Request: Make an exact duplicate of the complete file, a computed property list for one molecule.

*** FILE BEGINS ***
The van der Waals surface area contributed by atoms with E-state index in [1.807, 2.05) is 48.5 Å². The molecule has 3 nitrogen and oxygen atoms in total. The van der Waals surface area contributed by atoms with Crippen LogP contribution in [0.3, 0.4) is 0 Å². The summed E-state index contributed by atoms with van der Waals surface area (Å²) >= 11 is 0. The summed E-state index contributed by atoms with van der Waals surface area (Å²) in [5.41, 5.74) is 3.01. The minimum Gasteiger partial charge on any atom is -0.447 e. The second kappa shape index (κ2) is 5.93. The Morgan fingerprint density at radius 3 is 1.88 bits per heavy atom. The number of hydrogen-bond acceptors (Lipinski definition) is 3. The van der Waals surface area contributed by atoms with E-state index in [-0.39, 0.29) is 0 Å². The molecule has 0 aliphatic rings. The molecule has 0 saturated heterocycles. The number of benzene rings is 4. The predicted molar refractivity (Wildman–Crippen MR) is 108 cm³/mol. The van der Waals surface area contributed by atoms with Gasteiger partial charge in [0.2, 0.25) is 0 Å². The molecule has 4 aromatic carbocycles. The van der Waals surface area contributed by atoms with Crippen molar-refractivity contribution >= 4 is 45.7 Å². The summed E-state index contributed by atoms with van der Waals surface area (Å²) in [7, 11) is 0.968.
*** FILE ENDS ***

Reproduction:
The van der Waals surface area contributed by atoms with E-state index in [1.807, 2.05) is 48.5 Å². The molecule has 3 nitrogen and oxygen atoms in total. The van der Waals surface area contributed by atoms with Crippen LogP contribution in [0.3, 0.4) is 0 Å². The summed E-state index contributed by atoms with van der Waals surface area (Å²) >= 11 is 0. The summed E-state index contributed by atoms with van der Waals surface area (Å²) in [5.41, 5.74) is 3.01. The minimum Gasteiger partial charge on any atom is -0.447 e. The second kappa shape index (κ2) is 5.93. The Morgan fingerprint density at radius 3 is 1.88 bits per heavy atom. The number of hydrogen-bond acceptors (Lipinski definition) is 3. The van der Waals surface area contributed by atoms with E-state index in [-0.39, 0.29) is 0 Å². The molecule has 0 aliphatic rings. The molecule has 0 saturated heterocycles. The number of benzene rings is 4. The predicted molar refractivity (Wildman–Crippen MR) is 108 cm³/mol. The van der Waals surface area contributed by atoms with Gasteiger partial charge in [0.2, 0.25) is 0 Å². The molecule has 4 aromatic carbocycles. The van der Waals surface area contributed by atoms with Crippen molar-refractivity contribution >= 4 is 45.7 Å². The summed E-state index contributed by atoms with van der Waals surface area (Å²) in [7, 11) is 0.968.